That’s right, folks. It was 50 years ago that George Romero changed the face of horror cinema when he released his zombies onto the world in his little indie film Night of the Living Dead. I’m pretty sure all horror fans out there have seen Night, probably more than a few times. But have you had the chance to see it on the big screen? No? Then now is your chance.
My very first horror convention was in April of 1988, out in California. Up until then, I had never met anybody famous, especially any idols I had from the horror genre. But at the show, one of the first ones I met was George Romero. I had come walking out of the dealer room on my way to the auditorium for the Q&A’s, and there he stood, surrounded by fans like a scene from one of his zombie flicks. Except, instead of trying to eat him, they just wanted to get an autograph or just say hello and thanks. I didn’t take me long to join the growing mass of fans either. I had him sign my copy of Tom Savini’s Grande Illusions, which was my very first autograph as well. I still have that book to this day and is one of my most memorable.
Well 2017, that didn’t take long.
The name of George Kosana might not ring a bell with some movie fans. Or even the name Sheriff McClelland, which is what he’s known for. But if you say the line “Yeah, they’re dead. They’re… all messed up”, then they will know who you’re talking about. Kosana plays the sheriff in Romero’s 1968 film Night of the Living Dead. He did appear in a few other films afterwards, such as There’s Always Vanilla (1971), another Romero film, as well as a couple other low budget titles. Kosana recently passed away after battling several different illnesses, according to lifelong friend, John Russo.
That is the sad part of a film that is almost 50 years old, that we are losing more and more people that were part of making that film so great. We had met George a few times over the years at different conventions. He was always so nice and friendly and loved talking to his fans. While he might be an icon, he is definitely and important part and will be missed.
Our thoughts go out to his friends and family.
In case you had any free weekends left open next month, Flashback Weekend is going to help you fill it. On Saturday October 8th, they will be holding a 12-hour marathon of classic horror films at the Muvico Rosemont Theaters. You’ll get to see six features on the big screen all for the one low price of $20. Here’s what the lineup has in store for you:
12pm – Night of the Living Dead (1968)
2pm – Bubba Ho-Tep (2002)
4pm – Fright Night (1985)
6pm – A Nightmare on Elm Street (1984)
8pm – Phantasm: Remastered (1979)
10pm – Phantasm V: Ravager (2016)
Just a reminder, this is the newly remastered print of Phantasm that was supervised by J.J. Abrams. Plus, you’ll get to the lastest installment of Coscarelli’s series with a screening of Phantasm V: Ravager! Of course, getting to see these other classics on the big screen is always a treat, especailly the original Night of the Living Dead. That alone is worth the price of admission. There will be horror vendors, prizes, and more. To get your tickets, head over to http://www.carmike.com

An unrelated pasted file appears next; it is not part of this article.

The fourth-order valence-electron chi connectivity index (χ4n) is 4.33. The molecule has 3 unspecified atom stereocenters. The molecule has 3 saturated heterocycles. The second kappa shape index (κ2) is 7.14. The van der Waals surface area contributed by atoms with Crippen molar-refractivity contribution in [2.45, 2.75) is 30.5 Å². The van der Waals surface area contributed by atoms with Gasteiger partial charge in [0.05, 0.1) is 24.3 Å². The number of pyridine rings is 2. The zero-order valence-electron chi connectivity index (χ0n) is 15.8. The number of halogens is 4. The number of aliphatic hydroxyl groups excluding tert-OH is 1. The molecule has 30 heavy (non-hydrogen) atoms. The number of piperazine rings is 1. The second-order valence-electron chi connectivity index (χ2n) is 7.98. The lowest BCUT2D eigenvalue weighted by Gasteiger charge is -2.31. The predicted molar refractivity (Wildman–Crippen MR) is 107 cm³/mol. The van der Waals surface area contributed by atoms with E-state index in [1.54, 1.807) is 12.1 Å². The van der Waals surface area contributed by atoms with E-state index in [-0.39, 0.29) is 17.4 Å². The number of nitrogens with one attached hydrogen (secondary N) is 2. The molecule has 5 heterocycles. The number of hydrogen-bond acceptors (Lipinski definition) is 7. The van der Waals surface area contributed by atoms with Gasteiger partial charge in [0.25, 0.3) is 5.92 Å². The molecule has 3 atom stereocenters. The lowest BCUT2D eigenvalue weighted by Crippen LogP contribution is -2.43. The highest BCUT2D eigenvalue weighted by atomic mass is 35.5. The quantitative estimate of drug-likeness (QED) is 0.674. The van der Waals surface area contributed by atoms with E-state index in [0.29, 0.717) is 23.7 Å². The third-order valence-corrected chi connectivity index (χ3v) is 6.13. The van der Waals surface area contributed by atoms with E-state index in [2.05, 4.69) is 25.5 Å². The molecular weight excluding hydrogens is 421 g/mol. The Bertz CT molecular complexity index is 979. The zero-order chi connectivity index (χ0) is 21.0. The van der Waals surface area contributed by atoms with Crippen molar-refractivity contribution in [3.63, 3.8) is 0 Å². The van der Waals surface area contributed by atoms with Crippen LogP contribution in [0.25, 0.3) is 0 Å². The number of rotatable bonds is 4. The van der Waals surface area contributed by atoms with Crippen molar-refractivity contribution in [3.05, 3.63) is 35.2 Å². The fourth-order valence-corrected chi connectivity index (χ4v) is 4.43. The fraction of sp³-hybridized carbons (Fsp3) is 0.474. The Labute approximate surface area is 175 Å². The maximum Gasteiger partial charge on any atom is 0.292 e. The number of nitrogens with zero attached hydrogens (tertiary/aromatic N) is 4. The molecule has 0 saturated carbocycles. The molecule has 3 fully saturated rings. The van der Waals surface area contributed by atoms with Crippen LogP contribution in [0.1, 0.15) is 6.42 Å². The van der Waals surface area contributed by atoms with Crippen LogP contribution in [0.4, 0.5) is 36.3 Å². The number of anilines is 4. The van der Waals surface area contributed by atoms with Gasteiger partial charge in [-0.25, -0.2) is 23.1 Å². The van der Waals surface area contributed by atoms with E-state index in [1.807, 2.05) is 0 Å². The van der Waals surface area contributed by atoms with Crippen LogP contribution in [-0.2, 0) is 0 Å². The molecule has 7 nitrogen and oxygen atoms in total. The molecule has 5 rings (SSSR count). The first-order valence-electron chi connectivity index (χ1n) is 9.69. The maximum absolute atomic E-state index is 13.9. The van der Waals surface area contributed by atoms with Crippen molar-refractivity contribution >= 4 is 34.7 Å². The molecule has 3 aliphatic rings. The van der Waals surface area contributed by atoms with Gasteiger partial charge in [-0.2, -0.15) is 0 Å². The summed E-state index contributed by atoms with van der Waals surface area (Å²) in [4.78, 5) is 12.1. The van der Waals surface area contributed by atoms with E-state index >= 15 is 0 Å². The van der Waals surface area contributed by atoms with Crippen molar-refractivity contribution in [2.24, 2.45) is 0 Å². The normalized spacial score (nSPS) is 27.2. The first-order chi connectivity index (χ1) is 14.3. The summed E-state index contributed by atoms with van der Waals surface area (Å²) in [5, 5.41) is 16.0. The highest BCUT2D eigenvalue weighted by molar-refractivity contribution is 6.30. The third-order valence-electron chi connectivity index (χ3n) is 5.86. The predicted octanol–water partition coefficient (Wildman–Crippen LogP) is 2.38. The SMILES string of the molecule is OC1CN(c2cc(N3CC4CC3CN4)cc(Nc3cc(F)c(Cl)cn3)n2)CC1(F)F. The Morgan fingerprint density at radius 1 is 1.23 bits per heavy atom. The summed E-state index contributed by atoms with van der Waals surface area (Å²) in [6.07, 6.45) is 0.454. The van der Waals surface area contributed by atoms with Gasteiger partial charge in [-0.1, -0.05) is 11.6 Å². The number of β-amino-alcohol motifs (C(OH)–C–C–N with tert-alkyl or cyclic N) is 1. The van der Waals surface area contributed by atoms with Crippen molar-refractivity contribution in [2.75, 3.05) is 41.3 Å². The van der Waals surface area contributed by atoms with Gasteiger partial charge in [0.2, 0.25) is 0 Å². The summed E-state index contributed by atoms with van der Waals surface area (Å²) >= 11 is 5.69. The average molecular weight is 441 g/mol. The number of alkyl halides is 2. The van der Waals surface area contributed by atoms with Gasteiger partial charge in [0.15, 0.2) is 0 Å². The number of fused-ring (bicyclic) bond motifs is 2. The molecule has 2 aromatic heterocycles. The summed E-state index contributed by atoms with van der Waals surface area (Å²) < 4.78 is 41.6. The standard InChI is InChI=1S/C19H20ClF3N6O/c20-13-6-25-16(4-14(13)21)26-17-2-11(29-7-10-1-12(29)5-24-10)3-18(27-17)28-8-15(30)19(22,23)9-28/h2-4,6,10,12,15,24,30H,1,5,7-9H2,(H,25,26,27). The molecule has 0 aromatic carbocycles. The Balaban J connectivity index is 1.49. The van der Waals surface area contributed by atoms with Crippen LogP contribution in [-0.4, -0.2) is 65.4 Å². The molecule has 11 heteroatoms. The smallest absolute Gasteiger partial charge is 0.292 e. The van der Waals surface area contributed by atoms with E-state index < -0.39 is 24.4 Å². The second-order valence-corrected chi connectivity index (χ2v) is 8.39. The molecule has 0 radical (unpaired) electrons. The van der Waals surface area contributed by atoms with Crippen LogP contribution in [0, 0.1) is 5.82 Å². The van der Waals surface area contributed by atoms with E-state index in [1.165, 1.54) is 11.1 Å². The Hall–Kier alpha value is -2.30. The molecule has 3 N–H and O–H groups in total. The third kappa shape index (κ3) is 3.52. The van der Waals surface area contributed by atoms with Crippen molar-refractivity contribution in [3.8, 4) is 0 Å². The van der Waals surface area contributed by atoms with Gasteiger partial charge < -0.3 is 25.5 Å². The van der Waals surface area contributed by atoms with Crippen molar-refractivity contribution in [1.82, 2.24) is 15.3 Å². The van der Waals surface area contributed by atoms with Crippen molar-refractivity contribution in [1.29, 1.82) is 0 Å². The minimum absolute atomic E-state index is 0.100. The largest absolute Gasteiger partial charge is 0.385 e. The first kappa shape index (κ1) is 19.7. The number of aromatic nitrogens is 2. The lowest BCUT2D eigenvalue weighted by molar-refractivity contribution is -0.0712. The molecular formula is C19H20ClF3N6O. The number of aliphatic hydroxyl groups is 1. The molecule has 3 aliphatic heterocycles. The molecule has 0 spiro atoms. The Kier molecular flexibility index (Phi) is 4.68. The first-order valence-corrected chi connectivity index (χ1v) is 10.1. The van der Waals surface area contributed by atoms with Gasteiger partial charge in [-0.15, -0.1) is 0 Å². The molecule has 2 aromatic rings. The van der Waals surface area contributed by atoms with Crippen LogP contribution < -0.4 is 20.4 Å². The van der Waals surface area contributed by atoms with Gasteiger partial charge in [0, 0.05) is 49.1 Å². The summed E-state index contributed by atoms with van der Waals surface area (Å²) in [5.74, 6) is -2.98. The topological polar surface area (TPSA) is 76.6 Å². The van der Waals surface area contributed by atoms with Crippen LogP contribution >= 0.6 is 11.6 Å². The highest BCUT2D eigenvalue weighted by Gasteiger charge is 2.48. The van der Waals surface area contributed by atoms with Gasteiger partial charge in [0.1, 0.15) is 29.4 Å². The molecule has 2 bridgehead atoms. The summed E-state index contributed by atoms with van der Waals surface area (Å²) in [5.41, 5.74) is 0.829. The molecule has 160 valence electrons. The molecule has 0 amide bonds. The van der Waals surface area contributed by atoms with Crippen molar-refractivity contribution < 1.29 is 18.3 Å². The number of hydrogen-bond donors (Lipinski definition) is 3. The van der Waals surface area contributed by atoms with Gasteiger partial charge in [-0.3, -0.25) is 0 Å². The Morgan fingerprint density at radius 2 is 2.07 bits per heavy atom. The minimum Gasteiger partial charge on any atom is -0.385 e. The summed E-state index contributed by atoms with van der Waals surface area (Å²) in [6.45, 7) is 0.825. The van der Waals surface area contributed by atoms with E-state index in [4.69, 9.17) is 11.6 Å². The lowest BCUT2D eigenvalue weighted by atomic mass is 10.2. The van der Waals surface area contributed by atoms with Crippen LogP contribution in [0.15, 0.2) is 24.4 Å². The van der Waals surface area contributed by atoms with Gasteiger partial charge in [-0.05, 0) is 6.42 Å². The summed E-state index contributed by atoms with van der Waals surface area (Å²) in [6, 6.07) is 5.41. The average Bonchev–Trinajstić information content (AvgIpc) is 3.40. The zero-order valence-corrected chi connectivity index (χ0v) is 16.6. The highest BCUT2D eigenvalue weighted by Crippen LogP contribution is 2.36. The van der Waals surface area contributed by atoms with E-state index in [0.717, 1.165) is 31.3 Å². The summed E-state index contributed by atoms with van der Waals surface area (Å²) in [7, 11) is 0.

Let’s just say that I hate making lists in general. It forces you to chose or narrow down a “favorites” list. I have way too many movies that I honestly love the hell out of, so getting it down to a list of ten is just impossible. And honestly, I really don’t care for these kind of lists that are always going around Facebook, mainly because I just don’t want to spend the time on them and my above mentioned hatred for lists. But since this quest was to name films that had a “lasting impression” on you, I figured I could come up with ten titles that did have a major impact on my life. But instead of just listing the movies, I figured I’d try and expand on why these certain titles affected me the way they did. Of course, this list could change at any time…day or night.
Plus, since a friend tagged me on this, I figured it was the least I could do to reply. Thanks Jessica…this was a nice little trip down memory lane.
It was announced today that George Romero would be getting one of those illustrious stars on the Hollywood Walk of Fame. And all I can say is it’s about damn time. For a man who pretty much invented the modern day zombie, created so many films that gave millions of us the chills, and more than a few nightmares, it’s nice to see him get a little bit of credit for his work.
My very first horror convention that I attended was at a Fangoria Weekend of Horrors in LA in 1988. I had never seen or met anyone famous before so one of the first ones that I see there, just standing outside the dealer room, was the one and only Romero. I pulled out my copy of Tom Savini’s Grand Illusions and asked him to sign it since he wrote the forward to it, which he graciously did with a huge smile. That was my very first autograph. And I still have that copy of the book.
As a life-long horror fan, we all know that Halloween is one of the few times when we seem like normal people. Or maybe it is because the ‘normal’ society is celebrating something that we do every day. But when I heard about this recent event that happened in a small town in Pennsylvania, it brought a smile to my face and a little tear to my eye. Evans City, Pennsylvania is the little place where the movie Night of the Living Dead was filmed, almost 50 years ago. Many horror fans have made the trip out to their, especially the cemetery where the famous opening sequence was filmed, myself included.
Now, most of society, at least in my experience, would want to shy away from the exposure their town might have because of some horror movie that was made there. God forbid that it would draw those crazy fans that would loiter around, and destroy and vandalize the area. But it seems that not only does Evans City not have that attitude, they actually embrace the fact their little town is known for this historical film.